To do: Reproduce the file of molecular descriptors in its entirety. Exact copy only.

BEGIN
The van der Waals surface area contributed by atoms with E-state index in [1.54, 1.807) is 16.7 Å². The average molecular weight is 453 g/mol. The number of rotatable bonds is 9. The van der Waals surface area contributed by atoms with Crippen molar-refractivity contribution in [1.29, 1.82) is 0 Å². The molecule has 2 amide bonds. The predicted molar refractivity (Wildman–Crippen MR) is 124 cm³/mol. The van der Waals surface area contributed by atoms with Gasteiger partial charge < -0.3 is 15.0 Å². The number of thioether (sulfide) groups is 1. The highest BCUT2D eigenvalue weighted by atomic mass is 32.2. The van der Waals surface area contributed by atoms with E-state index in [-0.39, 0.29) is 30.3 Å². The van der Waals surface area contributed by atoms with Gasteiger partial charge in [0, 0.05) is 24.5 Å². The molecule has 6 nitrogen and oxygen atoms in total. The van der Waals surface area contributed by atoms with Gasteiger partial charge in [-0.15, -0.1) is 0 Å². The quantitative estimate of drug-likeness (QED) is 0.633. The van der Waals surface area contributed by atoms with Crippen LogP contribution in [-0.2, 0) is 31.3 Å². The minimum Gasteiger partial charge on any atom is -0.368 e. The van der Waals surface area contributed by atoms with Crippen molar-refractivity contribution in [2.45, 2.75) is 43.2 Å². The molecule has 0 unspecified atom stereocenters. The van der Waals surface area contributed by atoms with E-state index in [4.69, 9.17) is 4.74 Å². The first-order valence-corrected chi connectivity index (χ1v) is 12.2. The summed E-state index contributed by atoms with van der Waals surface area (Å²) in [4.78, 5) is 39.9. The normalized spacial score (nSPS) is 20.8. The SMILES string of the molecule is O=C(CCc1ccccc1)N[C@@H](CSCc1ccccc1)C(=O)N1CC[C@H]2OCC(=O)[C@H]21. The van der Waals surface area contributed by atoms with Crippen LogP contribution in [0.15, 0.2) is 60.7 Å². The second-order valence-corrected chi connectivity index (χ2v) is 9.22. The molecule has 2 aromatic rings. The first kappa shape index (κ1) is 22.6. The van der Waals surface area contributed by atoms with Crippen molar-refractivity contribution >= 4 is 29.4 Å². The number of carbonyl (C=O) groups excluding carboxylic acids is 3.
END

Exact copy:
The van der Waals surface area contributed by atoms with E-state index in [1.54, 1.807) is 16.7 Å². The average molecular weight is 453 g/mol. The number of rotatable bonds is 9. The van der Waals surface area contributed by atoms with Crippen molar-refractivity contribution in [1.29, 1.82) is 0 Å². The molecule has 2 amide bonds. The predicted molar refractivity (Wildman–Crippen MR) is 124 cm³/mol. The van der Waals surface area contributed by atoms with Gasteiger partial charge < -0.3 is 15.0 Å². The number of thioether (sulfide) groups is 1. The highest BCUT2D eigenvalue weighted by atomic mass is 32.2. The van der Waals surface area contributed by atoms with E-state index in [-0.39, 0.29) is 30.3 Å². The van der Waals surface area contributed by atoms with Gasteiger partial charge in [0, 0.05) is 24.5 Å². The molecule has 6 nitrogen and oxygen atoms in total. The van der Waals surface area contributed by atoms with Gasteiger partial charge in [-0.15, -0.1) is 0 Å². The quantitative estimate of drug-likeness (QED) is 0.633. The van der Waals surface area contributed by atoms with Crippen LogP contribution in [-0.2, 0) is 31.3 Å². The minimum Gasteiger partial charge on any atom is -0.368 e. The van der Waals surface area contributed by atoms with Crippen molar-refractivity contribution in [2.45, 2.75) is 43.2 Å². The molecule has 0 unspecified atom stereocenters. The van der Waals surface area contributed by atoms with E-state index in [4.69, 9.17) is 4.74 Å². The first-order valence-corrected chi connectivity index (χ1v) is 12.2. The summed E-state index contributed by atoms with van der Waals surface area (Å²) in [4.78, 5) is 39.9. The normalized spacial score (nSPS) is 20.8. The SMILES string of the molecule is O=C(CCc1ccccc1)N[C@@H](CSCc1ccccc1)C(=O)N1CC[C@H]2OCC(=O)[C@H]21. The van der Waals surface area contributed by atoms with Crippen LogP contribution in [0.15, 0.2) is 60.7 Å². The second-order valence-corrected chi connectivity index (χ2v) is 9.22. The molecule has 2 aromatic rings. The first kappa shape index (κ1) is 22.6. The van der Waals surface area contributed by atoms with Crippen molar-refractivity contribution >= 4 is 29.4 Å². The number of carbonyl (C=O) groups excluding carboxylic acids is 3.